City budget suggestions cause conflict on Shawnee council
New City Council Member Eric Jenkins has proposed some changes to the city's department structure and budget as the city wraps up its 2016 budget session, which caused some backlash from other members of the council.
The proposals were outlined at a recent council committee meeting in which the city concluded a series of presentations from each of the city's departments. Jenkins, who was elected in April, had prepared a list of five suggestions for city staff to look at regarding the budget. His suggestions were met claims of "micromanaging" the city by Council Members Jeff Vaught and Mickey Sandifer, sparking a debate as to what the council's role is in the city.
"I've just made some suggestions that I think would improve the city," Jenkins said. "My job is to represent my constituents and hopefully, if it's a good idea, we can affect some positive change."
Vaught and Sandifer said that under the city's city manager system, the council should leave department structure and management to the city manager. Vaught said the city is "by far" the most efficient city in Johnson County and pointed out that the city has won awards for its budget under City Manager Carol Gonzales' leadership.
"That's why we have a city manager," Vaught said. "When we start reaching into different departments and structure I think we are overstepping."
Jenkins disagreed, saying that the council's role is to evaluate the city staff's recommendations and offer them suggestions and feedback, whether they be positive or negative.
Mayor Michelle Distler said she would agree with Jenkins in that the council should be able to give the city ideas and suggestions for improvement.
"I think anyone can always offer any suggestion," Distler said. "It all goes back to us thinking together, which is good for the city."
Jenkins outlined five ideas for the city. First, he proposed that the city eliminate the Developmental Services Department by combining it with the Public Works Department. He said the timing is excellent for this change because Ron Freyermuth retired months ago and the city could move the director of the Development Services Department into the vacant role, cover both departments and save the cit the expense of another department head salary.
Freyermuth, who worked for the city for 30 years, retired in March. City Communications Manager Dan Ferguson said the city has been working since then to re-evaluate the position. Ferguson said Gonzales took a step back to look at the job description and see what potential ways the city could improve the effectiveness of the position and improve the structure of city staff. Through the process, the city spoke with employees in the public works department and consulted with other cities and organizations, Ferguson said.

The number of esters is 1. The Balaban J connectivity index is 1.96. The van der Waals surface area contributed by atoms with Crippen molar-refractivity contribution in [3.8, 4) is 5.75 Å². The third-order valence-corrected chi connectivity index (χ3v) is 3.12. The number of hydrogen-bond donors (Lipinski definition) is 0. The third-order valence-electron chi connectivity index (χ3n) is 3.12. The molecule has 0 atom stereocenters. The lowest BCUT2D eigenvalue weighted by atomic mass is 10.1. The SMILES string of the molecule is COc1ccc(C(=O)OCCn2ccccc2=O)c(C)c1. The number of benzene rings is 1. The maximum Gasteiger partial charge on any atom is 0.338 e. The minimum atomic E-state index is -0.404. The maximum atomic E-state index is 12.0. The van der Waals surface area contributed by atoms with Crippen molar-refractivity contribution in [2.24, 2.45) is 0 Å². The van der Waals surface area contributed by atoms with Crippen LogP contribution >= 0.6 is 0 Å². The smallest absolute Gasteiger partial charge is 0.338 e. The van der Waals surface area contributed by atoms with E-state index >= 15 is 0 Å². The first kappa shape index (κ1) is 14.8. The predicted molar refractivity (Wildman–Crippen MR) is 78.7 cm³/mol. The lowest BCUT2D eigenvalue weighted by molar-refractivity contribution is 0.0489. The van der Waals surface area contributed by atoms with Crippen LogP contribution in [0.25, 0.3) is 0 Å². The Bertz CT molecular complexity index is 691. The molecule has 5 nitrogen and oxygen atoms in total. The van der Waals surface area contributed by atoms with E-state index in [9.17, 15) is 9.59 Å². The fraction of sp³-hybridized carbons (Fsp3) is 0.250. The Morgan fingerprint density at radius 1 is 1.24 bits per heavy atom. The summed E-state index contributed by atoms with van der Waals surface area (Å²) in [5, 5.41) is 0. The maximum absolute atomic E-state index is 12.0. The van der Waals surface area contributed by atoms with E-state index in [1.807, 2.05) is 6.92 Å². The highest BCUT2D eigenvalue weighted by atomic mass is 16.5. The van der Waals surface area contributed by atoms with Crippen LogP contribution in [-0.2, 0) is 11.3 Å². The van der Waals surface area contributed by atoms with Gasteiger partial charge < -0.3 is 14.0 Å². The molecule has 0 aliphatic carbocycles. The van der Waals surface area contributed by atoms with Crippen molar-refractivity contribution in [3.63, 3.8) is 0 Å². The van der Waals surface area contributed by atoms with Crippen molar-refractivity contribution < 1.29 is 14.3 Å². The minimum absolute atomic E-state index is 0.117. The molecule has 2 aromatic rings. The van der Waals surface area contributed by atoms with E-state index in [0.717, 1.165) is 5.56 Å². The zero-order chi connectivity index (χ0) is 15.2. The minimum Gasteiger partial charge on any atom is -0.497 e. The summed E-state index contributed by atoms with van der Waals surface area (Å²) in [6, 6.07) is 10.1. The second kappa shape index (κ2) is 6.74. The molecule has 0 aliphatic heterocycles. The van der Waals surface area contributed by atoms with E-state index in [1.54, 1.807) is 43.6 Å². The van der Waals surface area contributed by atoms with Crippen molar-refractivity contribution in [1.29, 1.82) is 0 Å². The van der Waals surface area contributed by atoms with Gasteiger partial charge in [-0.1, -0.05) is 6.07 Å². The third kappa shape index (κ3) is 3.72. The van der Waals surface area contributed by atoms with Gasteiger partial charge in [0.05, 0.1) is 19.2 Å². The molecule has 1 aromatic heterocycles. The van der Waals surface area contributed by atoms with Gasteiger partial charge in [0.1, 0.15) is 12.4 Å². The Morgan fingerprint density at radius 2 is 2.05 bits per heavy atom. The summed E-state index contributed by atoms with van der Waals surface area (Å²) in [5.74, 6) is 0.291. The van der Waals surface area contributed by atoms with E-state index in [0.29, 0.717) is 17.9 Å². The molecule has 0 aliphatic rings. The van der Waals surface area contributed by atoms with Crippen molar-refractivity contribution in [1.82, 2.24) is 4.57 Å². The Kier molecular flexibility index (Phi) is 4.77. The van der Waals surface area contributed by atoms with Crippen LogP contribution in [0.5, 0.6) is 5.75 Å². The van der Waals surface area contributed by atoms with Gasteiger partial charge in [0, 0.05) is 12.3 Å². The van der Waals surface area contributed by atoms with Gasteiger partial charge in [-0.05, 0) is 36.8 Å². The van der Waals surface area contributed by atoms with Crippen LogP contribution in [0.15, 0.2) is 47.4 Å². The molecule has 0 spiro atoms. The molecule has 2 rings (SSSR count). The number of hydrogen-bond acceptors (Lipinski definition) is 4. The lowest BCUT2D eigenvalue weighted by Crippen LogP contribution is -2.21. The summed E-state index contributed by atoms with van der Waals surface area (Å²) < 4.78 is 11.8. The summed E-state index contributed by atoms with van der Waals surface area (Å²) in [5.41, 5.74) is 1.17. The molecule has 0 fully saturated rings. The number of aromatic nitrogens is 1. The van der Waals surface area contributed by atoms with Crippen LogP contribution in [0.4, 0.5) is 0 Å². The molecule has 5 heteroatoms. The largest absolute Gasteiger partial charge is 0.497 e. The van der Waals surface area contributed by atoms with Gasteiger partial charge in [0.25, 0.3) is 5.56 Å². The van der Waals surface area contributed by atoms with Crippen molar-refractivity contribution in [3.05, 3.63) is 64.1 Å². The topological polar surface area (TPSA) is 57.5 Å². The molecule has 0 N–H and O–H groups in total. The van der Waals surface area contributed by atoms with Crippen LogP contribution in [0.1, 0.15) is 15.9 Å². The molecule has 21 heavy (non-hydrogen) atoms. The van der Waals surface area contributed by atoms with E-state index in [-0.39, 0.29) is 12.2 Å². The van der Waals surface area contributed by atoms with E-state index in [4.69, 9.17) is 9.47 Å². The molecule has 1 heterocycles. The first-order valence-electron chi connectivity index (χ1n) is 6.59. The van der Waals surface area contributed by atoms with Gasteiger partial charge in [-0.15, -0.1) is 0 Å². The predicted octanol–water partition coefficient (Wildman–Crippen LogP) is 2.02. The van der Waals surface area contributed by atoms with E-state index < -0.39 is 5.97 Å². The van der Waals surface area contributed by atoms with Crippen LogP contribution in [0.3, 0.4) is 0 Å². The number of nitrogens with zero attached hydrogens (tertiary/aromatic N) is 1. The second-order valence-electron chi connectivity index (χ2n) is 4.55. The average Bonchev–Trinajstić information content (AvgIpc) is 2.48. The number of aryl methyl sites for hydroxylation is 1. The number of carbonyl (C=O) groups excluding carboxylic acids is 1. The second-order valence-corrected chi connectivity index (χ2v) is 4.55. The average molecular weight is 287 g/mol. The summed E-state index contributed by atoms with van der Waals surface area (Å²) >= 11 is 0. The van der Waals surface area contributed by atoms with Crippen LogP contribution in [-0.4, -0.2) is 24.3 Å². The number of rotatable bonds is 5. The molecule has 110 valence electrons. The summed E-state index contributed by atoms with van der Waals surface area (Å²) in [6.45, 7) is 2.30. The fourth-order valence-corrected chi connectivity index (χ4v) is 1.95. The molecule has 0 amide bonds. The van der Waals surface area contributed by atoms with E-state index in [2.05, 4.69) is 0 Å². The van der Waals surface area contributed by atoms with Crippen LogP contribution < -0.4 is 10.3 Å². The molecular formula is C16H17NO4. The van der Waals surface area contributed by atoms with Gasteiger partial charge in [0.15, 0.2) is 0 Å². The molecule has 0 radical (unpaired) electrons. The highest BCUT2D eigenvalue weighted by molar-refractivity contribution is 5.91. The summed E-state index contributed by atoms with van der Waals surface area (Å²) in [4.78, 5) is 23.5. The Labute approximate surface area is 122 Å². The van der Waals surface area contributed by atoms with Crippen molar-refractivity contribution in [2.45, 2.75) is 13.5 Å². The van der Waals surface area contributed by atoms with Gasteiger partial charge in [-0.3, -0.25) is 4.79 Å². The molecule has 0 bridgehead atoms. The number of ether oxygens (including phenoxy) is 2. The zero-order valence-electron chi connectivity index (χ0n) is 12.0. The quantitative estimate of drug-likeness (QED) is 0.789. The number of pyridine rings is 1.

After months of having one of the key roles in the city vacant, the city will open the position to applicants by the end of July. Ferguson said the process has been challenging for the city because they lost someone with incredible knowledge of the city.
"You don't just replace those positions overnight," Ferguson said.
Jenkins' suggestion to reorganize the two departments was shut down at the recent council committee meeting as the council voted 4-3 in favor of directing staff to pursue its recommended budget plan for 2016. Gonzales said recently that the staff will continue on with the budget as directed by the council, but Jenkins said he plans on bringing up his suggestions again. Jenkins, Dan Pflumm and Mike Kemmling voted against directing staff to continue with its current budget plan and they all expressed interest in exploring Jenkins' suggestions.
Jenkins's other ideas included installing a moratorium on projected staff hiring and a return to pre-recession staffing levels because he said he thinks the country's emersion from the recession isn't complete and the city should be more conservative in returning to previous staffing levels. He also suggested an increase in the contribution from the city's general fund to the road and street maintenance programs and also suggested that the city budget a higher amount for storm water management. Through these suggestions, he asked that the city present a revised budget to include any potential measures that could be implemented in these areas.
Gonzales would not comment on the issues brought up at the council committee meeting but Sandifer defended the city's work on the current budget, arguing that as council members, they do not fully understand the ramifications of toying that much with the budget.
"What are we going to damage over here when we pull it from over here," Sandifer said in reference to moving funds from one fund to another.
Jenkins defended his ideas, saying that he is not micromanaging, but rather bringing new ideas to the table.
"I'm not dissatisfied with our staff, I just think that sometimes it helps to have someone come in from the outside with some ideas or suggestions," Jenkins said.
Lastly, Jenkins suggested that the city re-evaluates how it presents its budget each year so it is more understandable to the public. This idea is already being explored by Distler and Gonzales, and Distler said she would continue that conversation as a way to make the city's government more user-friendly to the citizens of Shawnee.
The City Council will set the budget limit at the next City Council meeting and will schedule a public hearing on the budget on July 27 when it will consider adopting the 2015 revised and 2016 budgets.